Since the mid-'50s, the automatic transmission has been the preferred driveline for many vehicles and has slowly but surely displaced the manual transmission in cars and trucks.
The automatic has evolved over the years, but the principle is still basically the same. A fluid coupling of turbines changes gears by using hydraulic pressure to lock and unlock a series of planetary gears, which have shift points that are determined by engine load and vacuum (or by signals from a computer). A torque converter takes the place of the friction clutch used in a manual transmission, decoupling the engine's torque to the transmission and allowing the driver to hold the vehicle at a stop in gear without stalling the engine.
And Now, the CVT Transmission
The continuously variable transmission (or CVT transmission) is an entirely different design that can change and adapt through a constant range of effective gear ratios. CVT transmissions have been used on vehicles like forklifts and snowmobiles in the past, and now more and more vehicles are coming on the market with these transmissions. Here are a couple of designs:Variable-diameter pulley:
Picture the derailleur on a bicycle, with the chain moving from a bigger sprocket to a smaller one as the rider changes gears and wants to go faster, and the smaller sprockets change the effective gear ratio. Now, envision a pair of cone-shaped pulleys with a steel drive belt between them. Each pulley is actually two pulleys that face each other, with their cones at a 20-degree angle. According to speed and engine load, the pairs of pulleys move closer or farther from each other on their shafts, forcing the belt to ride higher or lower in the groove. The pairs of pulleys might be moved by hydraulic pressure, spring tension, or centrifugal force to actuate them. This design of CVT transmission has long been used on drill presses and other industrial equipment, and was actually sketched by Leonardo da Vinci in the 15th century.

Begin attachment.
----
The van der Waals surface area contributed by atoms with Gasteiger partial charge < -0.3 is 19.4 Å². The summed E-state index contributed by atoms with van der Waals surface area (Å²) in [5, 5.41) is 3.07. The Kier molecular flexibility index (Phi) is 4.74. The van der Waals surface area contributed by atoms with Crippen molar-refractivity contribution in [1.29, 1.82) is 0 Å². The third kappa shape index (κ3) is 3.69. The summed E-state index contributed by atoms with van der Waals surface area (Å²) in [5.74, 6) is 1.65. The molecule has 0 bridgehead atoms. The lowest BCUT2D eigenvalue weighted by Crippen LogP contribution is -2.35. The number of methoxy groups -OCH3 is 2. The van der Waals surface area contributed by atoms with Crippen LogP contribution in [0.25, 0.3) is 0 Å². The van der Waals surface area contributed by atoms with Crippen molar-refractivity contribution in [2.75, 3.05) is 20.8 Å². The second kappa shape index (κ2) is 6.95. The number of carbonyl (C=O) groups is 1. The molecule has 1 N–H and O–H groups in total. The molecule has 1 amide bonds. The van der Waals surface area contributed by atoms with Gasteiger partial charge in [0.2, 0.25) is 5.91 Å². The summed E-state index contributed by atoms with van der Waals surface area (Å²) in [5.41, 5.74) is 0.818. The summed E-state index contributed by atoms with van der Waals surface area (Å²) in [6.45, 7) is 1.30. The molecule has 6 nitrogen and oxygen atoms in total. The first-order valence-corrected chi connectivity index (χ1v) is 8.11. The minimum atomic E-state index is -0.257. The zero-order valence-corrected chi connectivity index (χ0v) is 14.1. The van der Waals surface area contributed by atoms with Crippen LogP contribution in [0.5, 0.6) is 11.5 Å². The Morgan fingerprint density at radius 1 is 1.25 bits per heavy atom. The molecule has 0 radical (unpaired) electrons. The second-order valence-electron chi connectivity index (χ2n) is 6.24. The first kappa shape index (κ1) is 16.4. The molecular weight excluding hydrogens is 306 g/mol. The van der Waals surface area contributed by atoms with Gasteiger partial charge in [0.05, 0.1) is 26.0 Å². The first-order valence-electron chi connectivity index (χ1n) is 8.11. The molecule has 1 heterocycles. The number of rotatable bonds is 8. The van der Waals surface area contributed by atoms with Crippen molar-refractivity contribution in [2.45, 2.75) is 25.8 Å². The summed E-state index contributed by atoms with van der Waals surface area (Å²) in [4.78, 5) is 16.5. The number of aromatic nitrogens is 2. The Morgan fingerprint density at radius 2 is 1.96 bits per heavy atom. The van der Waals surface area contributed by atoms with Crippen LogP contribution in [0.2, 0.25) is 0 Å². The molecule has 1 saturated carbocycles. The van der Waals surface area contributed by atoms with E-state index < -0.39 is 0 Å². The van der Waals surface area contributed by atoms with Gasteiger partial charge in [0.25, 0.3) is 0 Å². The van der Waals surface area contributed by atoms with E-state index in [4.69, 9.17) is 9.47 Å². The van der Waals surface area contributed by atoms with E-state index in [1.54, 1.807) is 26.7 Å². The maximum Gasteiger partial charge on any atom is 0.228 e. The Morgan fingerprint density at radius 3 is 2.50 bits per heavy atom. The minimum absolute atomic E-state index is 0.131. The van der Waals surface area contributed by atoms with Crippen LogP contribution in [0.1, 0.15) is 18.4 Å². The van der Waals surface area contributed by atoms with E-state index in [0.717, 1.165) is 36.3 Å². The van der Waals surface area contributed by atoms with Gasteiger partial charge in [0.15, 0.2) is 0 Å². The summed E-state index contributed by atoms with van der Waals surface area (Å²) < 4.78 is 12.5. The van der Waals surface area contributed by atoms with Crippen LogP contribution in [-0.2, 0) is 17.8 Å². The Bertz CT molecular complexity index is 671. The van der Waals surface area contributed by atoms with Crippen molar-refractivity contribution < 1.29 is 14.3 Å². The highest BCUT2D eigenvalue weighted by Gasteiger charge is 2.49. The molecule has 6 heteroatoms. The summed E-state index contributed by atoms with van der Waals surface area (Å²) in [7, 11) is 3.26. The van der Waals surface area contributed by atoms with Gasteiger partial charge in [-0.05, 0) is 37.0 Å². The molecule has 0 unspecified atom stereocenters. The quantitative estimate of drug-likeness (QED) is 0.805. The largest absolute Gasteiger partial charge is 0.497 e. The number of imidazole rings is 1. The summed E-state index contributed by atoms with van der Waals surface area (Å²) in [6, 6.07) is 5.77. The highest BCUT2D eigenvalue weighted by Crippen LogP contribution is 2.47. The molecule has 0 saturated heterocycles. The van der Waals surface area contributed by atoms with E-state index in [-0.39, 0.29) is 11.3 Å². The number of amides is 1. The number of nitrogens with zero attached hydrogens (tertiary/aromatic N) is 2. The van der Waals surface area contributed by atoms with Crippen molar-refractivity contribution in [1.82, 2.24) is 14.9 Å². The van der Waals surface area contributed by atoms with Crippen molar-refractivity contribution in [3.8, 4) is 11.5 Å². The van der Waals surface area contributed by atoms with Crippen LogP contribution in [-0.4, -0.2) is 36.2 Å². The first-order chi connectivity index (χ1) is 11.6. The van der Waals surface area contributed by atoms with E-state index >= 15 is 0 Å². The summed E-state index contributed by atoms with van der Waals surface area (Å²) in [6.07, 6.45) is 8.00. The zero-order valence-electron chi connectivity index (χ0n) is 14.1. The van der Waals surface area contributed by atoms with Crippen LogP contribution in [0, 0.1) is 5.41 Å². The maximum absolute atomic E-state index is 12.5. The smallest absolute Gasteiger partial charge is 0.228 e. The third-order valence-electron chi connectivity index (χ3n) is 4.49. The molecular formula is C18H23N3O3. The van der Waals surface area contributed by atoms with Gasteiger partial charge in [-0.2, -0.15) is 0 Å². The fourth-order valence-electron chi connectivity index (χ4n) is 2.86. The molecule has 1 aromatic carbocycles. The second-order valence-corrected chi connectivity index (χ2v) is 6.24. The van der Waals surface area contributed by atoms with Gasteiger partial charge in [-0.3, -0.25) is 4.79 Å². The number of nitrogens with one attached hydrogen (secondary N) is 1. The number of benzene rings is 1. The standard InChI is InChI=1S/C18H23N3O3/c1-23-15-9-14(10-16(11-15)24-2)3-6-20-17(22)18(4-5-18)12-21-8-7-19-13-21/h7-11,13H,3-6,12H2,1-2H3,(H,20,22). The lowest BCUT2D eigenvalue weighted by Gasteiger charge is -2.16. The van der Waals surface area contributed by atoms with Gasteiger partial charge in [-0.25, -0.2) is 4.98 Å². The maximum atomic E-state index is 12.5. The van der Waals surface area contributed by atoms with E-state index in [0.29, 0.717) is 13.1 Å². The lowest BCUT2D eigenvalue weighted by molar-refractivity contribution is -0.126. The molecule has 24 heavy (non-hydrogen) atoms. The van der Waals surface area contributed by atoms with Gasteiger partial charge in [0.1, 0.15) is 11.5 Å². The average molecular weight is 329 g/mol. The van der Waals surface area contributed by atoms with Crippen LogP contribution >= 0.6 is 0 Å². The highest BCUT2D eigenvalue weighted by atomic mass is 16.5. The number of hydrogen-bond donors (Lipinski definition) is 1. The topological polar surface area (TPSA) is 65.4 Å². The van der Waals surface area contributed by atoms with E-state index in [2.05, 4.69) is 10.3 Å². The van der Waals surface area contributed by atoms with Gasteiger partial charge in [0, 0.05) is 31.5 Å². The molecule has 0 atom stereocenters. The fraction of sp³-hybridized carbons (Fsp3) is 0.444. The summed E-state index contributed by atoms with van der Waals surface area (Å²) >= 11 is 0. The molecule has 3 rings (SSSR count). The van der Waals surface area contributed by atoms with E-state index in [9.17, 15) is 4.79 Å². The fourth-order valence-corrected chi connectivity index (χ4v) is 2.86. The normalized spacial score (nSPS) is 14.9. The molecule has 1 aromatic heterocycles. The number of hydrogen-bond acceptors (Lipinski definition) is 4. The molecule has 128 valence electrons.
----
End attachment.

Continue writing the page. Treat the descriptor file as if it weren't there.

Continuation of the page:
Toroidal CVT Transmission
In a toroidal CVT transmission, two cones face each other and two rollers ride between the cones at right angles, making contact with both of them. The rollers can be moved along the conical faces of each cone, causing one or the other to spin faster — and when the rollers are at a right angle to the cones, the cones spin at a nearly 1:1 ratio with each other. There are other CVT transmission designs, but these are the principal ones in use for automotive applications.
Advantages of the CVT Transmission
The main plus to the CVT transmission is its simplicity. An automatic transmission contains thousands of parts that are precision assembled and operate on very tight tolerances with each other, raising manufacturing costs and making repair or overhaul expensive. The CVT has far fewer parts in comparison, which can be passed along to consumers in the car's final sticker price.
The drawback that many drivers used to cite when it comes to CVT transmissions was the loss of efficiency, which comes out as poorer acceleration times, and the expense in replacing it. Drivers are also a little put off by the sound, as engines often rev a little higher until the CVT transmission is warmed up, and the lack of stepped shifting. These issues get a little better with each generation of CVT transmission, though, and now Ford, Nissan, VW, Audi, Subaru, GM, Chrysler, and every other major manufacturer offers at least one vehicle with a CVT drivetrain.
Love it or hate it—the CVT transmission is here to stay.